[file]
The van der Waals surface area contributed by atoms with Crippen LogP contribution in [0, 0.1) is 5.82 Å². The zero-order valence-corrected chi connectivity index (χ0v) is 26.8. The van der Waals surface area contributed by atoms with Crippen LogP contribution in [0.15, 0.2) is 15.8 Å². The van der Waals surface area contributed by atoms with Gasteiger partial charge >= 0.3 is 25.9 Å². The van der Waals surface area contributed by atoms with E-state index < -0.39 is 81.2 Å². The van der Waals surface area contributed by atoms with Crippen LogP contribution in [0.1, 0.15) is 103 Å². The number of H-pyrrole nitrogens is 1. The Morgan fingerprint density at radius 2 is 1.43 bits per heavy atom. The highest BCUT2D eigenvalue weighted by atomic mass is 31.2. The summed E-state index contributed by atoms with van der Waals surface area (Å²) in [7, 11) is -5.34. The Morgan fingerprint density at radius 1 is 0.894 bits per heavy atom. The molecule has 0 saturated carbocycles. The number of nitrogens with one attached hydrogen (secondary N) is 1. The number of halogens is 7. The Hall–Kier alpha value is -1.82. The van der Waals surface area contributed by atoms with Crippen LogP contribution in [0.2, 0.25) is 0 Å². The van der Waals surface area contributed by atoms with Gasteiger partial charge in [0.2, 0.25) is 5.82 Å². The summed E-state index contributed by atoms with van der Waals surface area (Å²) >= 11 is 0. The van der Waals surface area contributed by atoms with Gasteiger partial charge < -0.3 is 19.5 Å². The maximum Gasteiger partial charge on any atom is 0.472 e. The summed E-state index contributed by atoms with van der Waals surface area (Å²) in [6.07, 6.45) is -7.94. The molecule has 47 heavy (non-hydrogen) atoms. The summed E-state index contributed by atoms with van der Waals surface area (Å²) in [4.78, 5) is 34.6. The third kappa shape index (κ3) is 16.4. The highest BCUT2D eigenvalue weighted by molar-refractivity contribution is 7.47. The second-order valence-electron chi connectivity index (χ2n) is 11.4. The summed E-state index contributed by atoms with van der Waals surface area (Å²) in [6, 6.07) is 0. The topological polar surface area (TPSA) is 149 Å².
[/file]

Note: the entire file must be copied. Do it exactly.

The van der Waals surface area contributed by atoms with Crippen LogP contribution in [0, 0.1) is 5.82 Å². The zero-order valence-corrected chi connectivity index (χ0v) is 26.8. The van der Waals surface area contributed by atoms with Crippen LogP contribution in [0.15, 0.2) is 15.8 Å². The van der Waals surface area contributed by atoms with Gasteiger partial charge >= 0.3 is 25.9 Å². The van der Waals surface area contributed by atoms with E-state index < -0.39 is 81.2 Å². The van der Waals surface area contributed by atoms with Crippen LogP contribution in [0.1, 0.15) is 103 Å². The number of H-pyrrole nitrogens is 1. The Morgan fingerprint density at radius 2 is 1.43 bits per heavy atom. The highest BCUT2D eigenvalue weighted by atomic mass is 31.2. The summed E-state index contributed by atoms with van der Waals surface area (Å²) in [7, 11) is -5.34. The Morgan fingerprint density at radius 1 is 0.894 bits per heavy atom. The molecule has 0 saturated carbocycles. The number of nitrogens with one attached hydrogen (secondary N) is 1. The number of halogens is 7. The Hall–Kier alpha value is -1.82. The van der Waals surface area contributed by atoms with Crippen LogP contribution in [0.2, 0.25) is 0 Å². The van der Waals surface area contributed by atoms with Gasteiger partial charge in [0.2, 0.25) is 5.82 Å². The summed E-state index contributed by atoms with van der Waals surface area (Å²) >= 11 is 0. The van der Waals surface area contributed by atoms with Gasteiger partial charge < -0.3 is 19.5 Å². The maximum Gasteiger partial charge on any atom is 0.472 e. The summed E-state index contributed by atoms with van der Waals surface area (Å²) in [6.07, 6.45) is -7.94. The molecule has 47 heavy (non-hydrogen) atoms. The summed E-state index contributed by atoms with van der Waals surface area (Å²) in [4.78, 5) is 34.6. The third kappa shape index (κ3) is 16.4. The highest BCUT2D eigenvalue weighted by molar-refractivity contribution is 7.47. The second-order valence-electron chi connectivity index (χ2n) is 11.4. The summed E-state index contributed by atoms with van der Waals surface area (Å²) in [6, 6.07) is 0. The topological polar surface area (TPSA) is 149 Å².